Прочитайте текст и выполните задания А15–А21. В каждом задании укажите номер выбранного Вами варианта ответа.
Shape it up: tips you can follow for a healthier campus diet
Rushing up and down the streets, I often have days when I wonder how I will find the time to eat. This is when it becomes easy for students to turn to fast food. Once you stop living close by or have awkward time gaps between classes, fast food is available at almost every on-campus eatery.
There’s no doubt that the university tries to make healthier food readily available. Some cafes have organic foods ready to go and Greenhouse allows students to make almost any kind of fresh salad they can think of. But I have to wonder, why is there so much fast food available? For many students, it’s difficult to choose an expensive salad from Greenhouse over a meal from Taco Bell.
To solve the problem of finding healthy food on campus without having to eat salad daily, I do three things: take advantage of meal options I previously disregarded, completely ignore any fast food place and get creative in the dining halls.
First, I take advantage of meal options I had previously disregarded at on-campus restaurants. Being both a vegetarian and interested in a fair-trade diet has made it somewhat challenging to arrange an eating plan while living on campus. With limited options, food gets old fast. I looked closely at menus to see what options I overlooked. On campus, I eat oatmeal and fresh fruit instead of getting smoothies. I try the soup at Greenhouse instead of salad. If I have time in the morning I use an extra swipe and pack a lunch. By including this, I now have something new to eat each day, and I can go an entire school week without repeating a lunch.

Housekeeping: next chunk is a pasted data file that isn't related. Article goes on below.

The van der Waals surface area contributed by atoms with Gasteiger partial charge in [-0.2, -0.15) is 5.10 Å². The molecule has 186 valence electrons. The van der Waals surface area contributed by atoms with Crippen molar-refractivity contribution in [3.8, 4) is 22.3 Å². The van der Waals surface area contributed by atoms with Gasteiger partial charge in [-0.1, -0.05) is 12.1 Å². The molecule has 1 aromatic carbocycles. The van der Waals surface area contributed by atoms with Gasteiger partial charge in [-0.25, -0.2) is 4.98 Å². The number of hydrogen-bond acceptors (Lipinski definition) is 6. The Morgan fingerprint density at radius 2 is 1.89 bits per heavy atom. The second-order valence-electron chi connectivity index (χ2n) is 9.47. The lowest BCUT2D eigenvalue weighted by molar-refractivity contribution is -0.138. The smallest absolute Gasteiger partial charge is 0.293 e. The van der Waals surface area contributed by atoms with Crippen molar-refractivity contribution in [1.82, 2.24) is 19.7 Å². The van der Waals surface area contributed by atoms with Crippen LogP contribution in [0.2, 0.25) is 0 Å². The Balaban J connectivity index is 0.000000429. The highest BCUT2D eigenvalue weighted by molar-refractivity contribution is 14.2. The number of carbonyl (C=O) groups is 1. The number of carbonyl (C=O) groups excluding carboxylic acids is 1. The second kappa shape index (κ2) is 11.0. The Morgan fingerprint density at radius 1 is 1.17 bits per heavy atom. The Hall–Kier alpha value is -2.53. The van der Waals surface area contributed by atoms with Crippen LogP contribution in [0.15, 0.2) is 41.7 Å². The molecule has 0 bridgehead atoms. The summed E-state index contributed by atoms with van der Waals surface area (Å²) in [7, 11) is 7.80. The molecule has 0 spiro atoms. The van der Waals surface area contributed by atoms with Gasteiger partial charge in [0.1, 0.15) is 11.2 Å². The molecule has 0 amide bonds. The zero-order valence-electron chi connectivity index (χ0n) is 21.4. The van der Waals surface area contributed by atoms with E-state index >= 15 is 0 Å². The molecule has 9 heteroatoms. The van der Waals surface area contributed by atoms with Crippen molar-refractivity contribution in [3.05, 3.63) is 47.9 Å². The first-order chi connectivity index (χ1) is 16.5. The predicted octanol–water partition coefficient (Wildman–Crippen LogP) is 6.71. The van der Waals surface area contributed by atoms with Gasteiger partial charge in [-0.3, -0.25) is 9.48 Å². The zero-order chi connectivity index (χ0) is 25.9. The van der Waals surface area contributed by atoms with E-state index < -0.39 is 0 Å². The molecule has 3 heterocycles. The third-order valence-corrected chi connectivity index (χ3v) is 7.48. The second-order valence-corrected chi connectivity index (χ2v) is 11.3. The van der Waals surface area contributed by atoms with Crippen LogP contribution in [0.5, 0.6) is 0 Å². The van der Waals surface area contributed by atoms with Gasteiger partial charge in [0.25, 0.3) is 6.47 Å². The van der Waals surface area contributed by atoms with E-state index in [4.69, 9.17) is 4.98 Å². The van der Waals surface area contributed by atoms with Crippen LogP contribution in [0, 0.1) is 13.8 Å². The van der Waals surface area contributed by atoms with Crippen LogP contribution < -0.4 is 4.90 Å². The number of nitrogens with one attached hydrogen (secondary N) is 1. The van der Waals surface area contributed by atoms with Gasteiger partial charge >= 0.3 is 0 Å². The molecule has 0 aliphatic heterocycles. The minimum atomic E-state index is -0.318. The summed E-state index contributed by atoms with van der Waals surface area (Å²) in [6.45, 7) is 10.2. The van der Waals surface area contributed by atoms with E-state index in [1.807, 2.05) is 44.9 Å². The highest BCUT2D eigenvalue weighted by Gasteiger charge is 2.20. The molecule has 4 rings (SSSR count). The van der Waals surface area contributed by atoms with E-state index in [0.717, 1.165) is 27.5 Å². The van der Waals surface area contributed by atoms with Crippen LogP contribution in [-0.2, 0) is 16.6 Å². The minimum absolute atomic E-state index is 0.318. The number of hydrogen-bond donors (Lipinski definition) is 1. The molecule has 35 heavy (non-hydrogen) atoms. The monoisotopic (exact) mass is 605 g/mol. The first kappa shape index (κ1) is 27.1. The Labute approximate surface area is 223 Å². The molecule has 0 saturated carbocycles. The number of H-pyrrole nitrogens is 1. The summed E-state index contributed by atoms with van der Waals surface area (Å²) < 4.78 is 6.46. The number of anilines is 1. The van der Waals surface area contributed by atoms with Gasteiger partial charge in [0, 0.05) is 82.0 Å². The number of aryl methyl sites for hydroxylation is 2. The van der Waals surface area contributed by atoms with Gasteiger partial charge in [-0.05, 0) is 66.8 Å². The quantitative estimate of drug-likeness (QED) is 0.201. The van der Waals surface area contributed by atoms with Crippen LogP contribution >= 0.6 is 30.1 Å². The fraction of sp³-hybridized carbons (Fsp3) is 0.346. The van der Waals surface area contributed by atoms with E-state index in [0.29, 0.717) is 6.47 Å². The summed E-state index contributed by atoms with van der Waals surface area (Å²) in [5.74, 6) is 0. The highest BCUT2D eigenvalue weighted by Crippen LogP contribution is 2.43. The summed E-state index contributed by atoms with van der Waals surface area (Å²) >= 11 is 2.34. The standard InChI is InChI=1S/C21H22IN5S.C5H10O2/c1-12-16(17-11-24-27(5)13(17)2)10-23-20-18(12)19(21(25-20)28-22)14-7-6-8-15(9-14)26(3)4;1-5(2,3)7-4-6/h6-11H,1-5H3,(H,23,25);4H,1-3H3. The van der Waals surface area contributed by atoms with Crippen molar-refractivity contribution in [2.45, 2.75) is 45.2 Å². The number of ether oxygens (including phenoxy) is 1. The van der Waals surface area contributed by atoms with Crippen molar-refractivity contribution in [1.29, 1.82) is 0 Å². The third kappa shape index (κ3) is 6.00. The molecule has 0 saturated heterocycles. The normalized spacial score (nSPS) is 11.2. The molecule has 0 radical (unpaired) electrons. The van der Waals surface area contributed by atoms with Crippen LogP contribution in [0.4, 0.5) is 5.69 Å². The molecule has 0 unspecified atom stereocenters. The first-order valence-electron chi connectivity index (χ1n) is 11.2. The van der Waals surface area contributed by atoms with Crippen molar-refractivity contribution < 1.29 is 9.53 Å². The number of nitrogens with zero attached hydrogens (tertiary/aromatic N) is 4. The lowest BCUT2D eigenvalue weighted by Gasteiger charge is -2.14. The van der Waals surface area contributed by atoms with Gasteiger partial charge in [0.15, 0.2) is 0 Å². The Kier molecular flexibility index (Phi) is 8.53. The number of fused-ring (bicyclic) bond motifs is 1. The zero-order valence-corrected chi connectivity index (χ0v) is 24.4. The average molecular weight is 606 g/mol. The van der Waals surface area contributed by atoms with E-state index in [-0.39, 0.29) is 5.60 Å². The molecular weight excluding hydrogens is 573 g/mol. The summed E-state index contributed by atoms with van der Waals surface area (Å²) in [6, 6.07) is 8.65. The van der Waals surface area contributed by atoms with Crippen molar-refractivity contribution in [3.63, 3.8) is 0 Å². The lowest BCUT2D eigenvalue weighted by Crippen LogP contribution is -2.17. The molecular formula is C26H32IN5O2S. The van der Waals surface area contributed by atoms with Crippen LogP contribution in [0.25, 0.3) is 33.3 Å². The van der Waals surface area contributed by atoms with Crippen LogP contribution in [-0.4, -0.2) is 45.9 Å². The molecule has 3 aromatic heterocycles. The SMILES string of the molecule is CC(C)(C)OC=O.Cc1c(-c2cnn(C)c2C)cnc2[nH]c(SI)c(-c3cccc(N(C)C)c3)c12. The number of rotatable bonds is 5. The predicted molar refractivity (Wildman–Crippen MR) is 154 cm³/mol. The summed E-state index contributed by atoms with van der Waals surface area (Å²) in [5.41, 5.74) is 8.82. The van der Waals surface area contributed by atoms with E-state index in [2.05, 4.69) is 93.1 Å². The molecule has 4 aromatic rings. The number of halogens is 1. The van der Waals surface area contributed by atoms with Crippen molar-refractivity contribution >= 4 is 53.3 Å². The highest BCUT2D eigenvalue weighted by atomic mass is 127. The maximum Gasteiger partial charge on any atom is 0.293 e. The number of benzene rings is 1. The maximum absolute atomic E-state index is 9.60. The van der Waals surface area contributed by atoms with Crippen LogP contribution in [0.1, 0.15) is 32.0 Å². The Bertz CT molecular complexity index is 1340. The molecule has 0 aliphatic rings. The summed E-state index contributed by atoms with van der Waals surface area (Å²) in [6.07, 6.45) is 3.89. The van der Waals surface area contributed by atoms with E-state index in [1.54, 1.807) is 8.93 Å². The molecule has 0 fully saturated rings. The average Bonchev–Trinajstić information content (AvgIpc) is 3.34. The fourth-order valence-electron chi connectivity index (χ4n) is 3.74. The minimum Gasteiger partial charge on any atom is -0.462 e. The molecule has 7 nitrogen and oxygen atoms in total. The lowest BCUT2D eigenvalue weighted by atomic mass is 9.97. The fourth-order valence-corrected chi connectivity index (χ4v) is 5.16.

As I create a pattern of eateries to maintain a healthy diet without losing interest in the food, it is clear I cannot include every on-campus restaurant in my plan.